Carbon sequestration through agriculture is a science that has advanced exponentially in recent years, and promises healthier crops raised with fewer chemicals, using practices that build carbon-rich organic matter in the soil. These Skagit Valley test plots are part of a larger research station on 183 acres.
“Soil management strategies are among the most economic approaches to dealing with greenhouse gases,” said Chad Kruger, director of WSU’s Center for Sustaining Agriculture and Natural Resources. At its Mount Vernon campus, WSU runs more than two dozen active experiments at any one time.
Agriculture and deforestation are responsible for nearly a quarter of global emissions of greenhouse gases, which are unnaturally warming the planet. Washington lawmakers this year are considering two bills to boost climate-fighting efforts on the state’s farms. The legislation would pay for additional soil research and give grants to farmers who try new methods to sequester carbon or cut greenhouse gas emissions.
They reflect the recognition that farm soil can play a starring role in slowing the the rise of greenhouse gases. Farmers who build up soil organic matter — the compostlike residue left over from leaves, stems and roots of decaying plants — are helping to trap carbon in the soil. These methods are often called carbon farming, or regenerative agriculture.
“We need to be doing more to allow the landscape to absorb carbon we’ve already emitted into the atmosphere,” said Adam Maxwell, head of government relations at Audubon Washington, an environmental group. “And farming, when done really well, is really good at pulling carbon out of the atmosphere into soils that are healthy.”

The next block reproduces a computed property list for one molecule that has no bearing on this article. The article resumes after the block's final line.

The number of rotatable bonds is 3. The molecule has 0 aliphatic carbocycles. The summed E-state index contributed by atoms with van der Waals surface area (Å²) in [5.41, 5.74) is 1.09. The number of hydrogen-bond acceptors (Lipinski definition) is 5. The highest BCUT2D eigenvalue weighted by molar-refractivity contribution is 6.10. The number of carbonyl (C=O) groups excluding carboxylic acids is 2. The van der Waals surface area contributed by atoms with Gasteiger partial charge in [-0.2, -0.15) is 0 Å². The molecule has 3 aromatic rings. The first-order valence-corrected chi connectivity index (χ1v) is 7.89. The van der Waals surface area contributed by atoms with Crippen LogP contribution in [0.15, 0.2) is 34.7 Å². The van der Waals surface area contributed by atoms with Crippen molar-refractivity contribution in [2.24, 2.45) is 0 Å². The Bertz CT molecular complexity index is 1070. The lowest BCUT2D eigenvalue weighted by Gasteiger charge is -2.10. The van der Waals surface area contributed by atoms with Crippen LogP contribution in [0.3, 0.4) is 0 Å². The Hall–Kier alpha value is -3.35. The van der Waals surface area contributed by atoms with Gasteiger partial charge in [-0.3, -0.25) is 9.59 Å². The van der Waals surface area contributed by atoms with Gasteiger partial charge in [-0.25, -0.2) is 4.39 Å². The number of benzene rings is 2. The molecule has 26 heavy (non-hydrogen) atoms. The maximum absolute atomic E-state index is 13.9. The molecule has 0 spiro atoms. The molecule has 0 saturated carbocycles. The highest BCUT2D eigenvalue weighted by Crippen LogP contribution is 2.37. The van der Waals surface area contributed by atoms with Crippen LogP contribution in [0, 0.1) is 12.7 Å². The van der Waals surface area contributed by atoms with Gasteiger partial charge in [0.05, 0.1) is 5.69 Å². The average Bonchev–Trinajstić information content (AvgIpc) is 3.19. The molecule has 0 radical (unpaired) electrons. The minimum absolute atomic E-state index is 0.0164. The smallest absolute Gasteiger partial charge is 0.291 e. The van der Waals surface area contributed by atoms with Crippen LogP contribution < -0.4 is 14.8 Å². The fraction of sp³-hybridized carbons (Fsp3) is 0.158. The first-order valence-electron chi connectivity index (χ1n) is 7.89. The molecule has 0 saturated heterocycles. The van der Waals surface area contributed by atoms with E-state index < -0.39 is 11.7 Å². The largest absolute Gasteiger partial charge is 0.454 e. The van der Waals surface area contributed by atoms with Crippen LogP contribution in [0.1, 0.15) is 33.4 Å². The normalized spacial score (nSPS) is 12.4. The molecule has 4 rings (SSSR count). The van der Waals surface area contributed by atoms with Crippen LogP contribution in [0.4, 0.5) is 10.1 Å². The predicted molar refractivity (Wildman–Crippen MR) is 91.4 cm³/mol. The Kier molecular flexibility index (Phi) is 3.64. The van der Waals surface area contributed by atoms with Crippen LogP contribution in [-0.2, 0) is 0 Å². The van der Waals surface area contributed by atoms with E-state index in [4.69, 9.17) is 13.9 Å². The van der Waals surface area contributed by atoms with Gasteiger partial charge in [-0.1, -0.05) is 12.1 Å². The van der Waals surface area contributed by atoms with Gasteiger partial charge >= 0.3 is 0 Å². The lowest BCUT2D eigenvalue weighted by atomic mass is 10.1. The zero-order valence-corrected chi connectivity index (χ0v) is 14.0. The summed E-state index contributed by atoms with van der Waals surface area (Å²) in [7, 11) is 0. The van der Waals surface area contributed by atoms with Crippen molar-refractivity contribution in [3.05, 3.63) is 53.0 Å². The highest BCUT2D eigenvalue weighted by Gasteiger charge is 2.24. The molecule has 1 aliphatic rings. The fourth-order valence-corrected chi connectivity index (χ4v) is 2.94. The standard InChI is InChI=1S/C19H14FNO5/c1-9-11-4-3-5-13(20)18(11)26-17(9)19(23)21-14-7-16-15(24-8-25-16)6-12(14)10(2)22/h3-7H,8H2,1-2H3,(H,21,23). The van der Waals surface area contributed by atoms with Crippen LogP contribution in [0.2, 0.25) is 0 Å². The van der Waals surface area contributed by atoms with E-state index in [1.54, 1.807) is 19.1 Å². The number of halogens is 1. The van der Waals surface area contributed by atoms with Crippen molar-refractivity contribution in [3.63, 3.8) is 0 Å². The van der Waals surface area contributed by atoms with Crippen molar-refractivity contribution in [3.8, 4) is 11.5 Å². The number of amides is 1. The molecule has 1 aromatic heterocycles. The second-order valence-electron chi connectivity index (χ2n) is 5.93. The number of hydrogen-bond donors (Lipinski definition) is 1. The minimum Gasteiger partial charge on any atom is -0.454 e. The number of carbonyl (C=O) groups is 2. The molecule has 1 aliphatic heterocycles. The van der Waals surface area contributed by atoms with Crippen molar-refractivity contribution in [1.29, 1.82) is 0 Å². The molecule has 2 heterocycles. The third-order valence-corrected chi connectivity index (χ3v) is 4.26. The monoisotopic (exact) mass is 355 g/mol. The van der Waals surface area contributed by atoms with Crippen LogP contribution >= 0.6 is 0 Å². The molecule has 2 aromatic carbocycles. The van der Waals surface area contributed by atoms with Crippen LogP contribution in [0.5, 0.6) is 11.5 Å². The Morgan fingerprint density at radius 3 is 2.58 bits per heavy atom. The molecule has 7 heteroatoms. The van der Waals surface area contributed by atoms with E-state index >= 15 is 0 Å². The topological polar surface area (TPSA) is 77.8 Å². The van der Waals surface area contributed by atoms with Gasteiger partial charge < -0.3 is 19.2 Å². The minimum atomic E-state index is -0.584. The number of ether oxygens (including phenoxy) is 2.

The sustainable farms and fields bill, Senate Bill 5947, would provide $1 million in 2020-21 to launch a grant program supporting practices aimed at carbon sequestering and reducing greenhouse gases. Supporters hope those funds would double or triple in the years to come.
And it’s as bipartisan as a bill gets these days in Olympia. It's sponsored by Democrats and Republicans and endorsed by both environmentalists and dozens of farmers, including fruit growers, dairy and wheat farmers and cattle ranchers.
“It’s voluntary, it’s not mandatory, so for those agriculture folks that would like to test the waters on carbon, this’ll help them do that,” said the bill’s prime sponsor, state Rep. John McCoy, D-Tulalip, during a recent hearing on the bill.
Chad Kruger, right, director of Washington State University’s Northwestern Washington Research & Extension Center, and Deirdre Griffin LaHue, WSU assistant professor of soil quality and sustainable soil management, during a tour of the research and extension center, Feb. 5, 2020. (Dan DeLong/Investigate West)
Another bill, the Washington Soil Health Initiative, House Bill 6306, would create a healthy soils research program and, if funded at the requested amount, would provide more than $1 million in 2020-21 and $2.6 million per biennium after that for research. It passed the Senate on Monday and was sent to a House committee.
Although bipartisan support bodes well for passage of the bills, the question is whether they will be funded, and if that will be enough to get the projects started.
Interest in changing farming practices comes on the heels of last August’s report by the Intergovernmental Panel on Climate Change, which called for a transformation in the way the world produces food. The panel’s special report on land use and its contributions to global warming said agriculture, deforestation and other land uses accounted for about 23% of greenhouse gas emissions. If packaging and transportation were factored in, food production alone was the source of as much as 37% of emissions, the IPCC said.